How I Saved $550 in Bills per Month

 

When I first graduated college, I did not struggle with my bills because my loans were in deferment. After the six-month deferment period was up, all of a sudden I was in trouble because I had to pay my rent, utilities, cell phone, car payment, car insurance and student loans. I was in sticker shock because I did not realize that about $40,000 dollars of student loans would amount to a monthly payment of about $600. This is something I wish I was showed how to calculate before I went to college. Now this is a priority conversation that I have with my students as we talk about college applications. I needed to find a way to cut back on some of my bills and here is how I did it.

  1. Apply for an Income-Driven Repayment Plan for your Student Loans

Did you know that this is an option? Most of my teacher friends have never heard of this and it has been a lifesaver for me. If you have taken out Federal Loans you can go to the Federal Student Aid Site and look under the Repayment and Consolidation menu there is a place to complete and Income-Driven Repayment Application. There are four different types of plans that you can learn about on the site. Once you fill out the application, your loan provider will determine your eligibility and if you are eligible your provider will select the appropriate plan based on your income and student loan balance. This saved me $400 dollars a month. My plan went from an unmanageable $600 per month to a total of $200 per month.

You will also want to check and see if your student loans are eligible for the Public Service Loan Forgiveness Program. Some loans in specific career areas are eligible for forgiveness after making 120 payments. Why pay the full amount on the loan if you can apply for income-based repayment and pay the minimum and have the balance forgiven after 10 years? This program has made my loan payments manageable and has made my main focus for paying off my debt my credit card.

This is definitely worth looking into and is not just for teachers. If you have questions about the process, feel free to contact me and I can help guide you through the process.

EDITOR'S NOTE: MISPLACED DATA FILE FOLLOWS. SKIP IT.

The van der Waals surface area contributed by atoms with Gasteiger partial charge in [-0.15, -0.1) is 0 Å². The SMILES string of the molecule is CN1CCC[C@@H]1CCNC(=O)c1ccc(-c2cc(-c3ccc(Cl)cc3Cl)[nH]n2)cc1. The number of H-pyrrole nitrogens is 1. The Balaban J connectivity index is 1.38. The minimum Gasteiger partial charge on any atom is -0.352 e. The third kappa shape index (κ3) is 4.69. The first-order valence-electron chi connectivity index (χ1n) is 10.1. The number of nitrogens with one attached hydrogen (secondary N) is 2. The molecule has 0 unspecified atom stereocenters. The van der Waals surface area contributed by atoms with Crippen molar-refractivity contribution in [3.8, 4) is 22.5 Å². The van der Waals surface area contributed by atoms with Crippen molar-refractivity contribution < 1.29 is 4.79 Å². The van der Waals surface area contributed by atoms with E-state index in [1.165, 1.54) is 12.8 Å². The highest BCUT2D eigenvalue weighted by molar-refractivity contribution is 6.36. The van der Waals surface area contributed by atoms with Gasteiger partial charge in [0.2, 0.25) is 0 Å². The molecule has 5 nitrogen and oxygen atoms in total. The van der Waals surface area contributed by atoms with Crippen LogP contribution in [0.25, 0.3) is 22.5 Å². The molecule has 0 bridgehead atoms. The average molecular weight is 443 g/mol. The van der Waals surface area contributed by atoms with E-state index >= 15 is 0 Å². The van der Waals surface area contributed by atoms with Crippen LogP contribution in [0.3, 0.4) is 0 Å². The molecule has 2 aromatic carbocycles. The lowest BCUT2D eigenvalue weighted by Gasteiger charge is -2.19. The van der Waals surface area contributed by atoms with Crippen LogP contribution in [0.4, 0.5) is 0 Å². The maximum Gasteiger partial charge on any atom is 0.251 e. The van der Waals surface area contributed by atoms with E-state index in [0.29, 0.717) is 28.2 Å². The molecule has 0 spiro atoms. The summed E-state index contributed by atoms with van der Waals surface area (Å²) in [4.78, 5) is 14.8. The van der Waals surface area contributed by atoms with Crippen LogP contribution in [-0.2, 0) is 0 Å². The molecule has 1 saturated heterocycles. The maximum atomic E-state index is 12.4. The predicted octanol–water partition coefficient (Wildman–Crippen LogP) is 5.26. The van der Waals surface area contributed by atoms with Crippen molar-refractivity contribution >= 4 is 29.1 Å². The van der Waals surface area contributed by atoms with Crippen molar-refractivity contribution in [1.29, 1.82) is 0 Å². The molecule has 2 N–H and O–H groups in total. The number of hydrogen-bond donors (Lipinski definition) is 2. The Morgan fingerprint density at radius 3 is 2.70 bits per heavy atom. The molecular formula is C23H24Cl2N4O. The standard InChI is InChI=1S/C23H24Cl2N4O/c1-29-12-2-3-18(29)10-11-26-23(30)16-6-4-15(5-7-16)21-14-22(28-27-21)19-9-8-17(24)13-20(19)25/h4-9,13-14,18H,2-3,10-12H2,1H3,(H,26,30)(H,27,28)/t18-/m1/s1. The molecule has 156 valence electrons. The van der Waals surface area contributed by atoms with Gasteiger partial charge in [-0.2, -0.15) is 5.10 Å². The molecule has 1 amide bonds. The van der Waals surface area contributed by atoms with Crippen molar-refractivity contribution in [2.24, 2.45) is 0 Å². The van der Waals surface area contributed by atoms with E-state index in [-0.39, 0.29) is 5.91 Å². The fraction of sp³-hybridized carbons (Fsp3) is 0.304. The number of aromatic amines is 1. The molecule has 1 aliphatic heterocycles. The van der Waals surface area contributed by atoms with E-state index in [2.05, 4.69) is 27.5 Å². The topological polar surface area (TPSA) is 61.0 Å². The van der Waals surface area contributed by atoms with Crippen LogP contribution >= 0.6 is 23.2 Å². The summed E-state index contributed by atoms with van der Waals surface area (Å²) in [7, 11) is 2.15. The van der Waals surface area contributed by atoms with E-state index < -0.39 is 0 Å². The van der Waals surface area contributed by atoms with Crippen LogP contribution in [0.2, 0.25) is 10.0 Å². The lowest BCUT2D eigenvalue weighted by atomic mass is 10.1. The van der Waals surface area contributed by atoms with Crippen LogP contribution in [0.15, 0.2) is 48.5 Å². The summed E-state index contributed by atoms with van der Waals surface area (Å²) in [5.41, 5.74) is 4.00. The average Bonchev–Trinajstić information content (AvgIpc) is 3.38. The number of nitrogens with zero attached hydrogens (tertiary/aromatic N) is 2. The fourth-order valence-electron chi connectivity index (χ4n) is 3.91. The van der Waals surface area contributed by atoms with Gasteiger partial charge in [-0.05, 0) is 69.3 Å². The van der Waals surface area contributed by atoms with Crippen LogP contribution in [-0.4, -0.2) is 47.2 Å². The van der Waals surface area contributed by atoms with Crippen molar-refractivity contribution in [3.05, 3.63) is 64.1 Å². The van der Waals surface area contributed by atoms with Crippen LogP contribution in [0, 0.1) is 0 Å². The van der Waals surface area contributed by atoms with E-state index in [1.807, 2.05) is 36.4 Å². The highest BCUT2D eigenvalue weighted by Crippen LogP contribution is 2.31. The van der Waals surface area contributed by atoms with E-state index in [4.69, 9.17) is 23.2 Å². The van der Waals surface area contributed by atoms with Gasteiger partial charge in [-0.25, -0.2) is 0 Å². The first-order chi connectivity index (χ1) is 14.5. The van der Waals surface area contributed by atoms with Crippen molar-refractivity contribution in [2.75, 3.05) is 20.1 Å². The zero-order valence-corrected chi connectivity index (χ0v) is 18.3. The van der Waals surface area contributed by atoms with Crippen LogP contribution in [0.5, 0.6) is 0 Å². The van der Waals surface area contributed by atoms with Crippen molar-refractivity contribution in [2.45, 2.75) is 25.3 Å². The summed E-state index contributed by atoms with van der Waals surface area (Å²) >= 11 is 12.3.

1. Make a “Framily” cell phone plan

Most cell phone providers offer a family plan to reduce the cost of cell phone bills for a family. As a single person, I struggled with my cell phone bill because having my own smartphone plan with data cost over $100 per month. So I got together with my friends and we made a friend-family plan, hence “Framily” and split the cost of the bill between everyone on the plan. This made it cheaper for everyone and got the cost to less than $100 dollars per month. It is easy to pay each other month to month with services like Venmo.

  1. Compare Car Insurance Plans

I began to notice that my car insurance plan seemed to go up at the end of every term and that I was spending more money than I needed for the coverage that I need. I called my car insurance provider and asked them if they had any cheaper plans and compared their rates to other companies. After doing the cost comparison, I was able to switch to a cheaper plan and save $40 dollars per month for similar coverage.

  1. Cut the Cable Bill

This is a great way to save money. My cable bill cost about $80 per month and I am not home enough to watch TV. I switched over to Netflix and now I pay less than $10 per month and still get to watch great TV shows.

Making these four simple changes helped me save over $550 in bills per month. That money has helped me pay for other bills and grocery expenses. Once I have found ways to minimize spending, I needed to find ways to increase my income to start tackling my credit card bill. Stay tuned for my post about Side Hustles to see how I started to make extra income.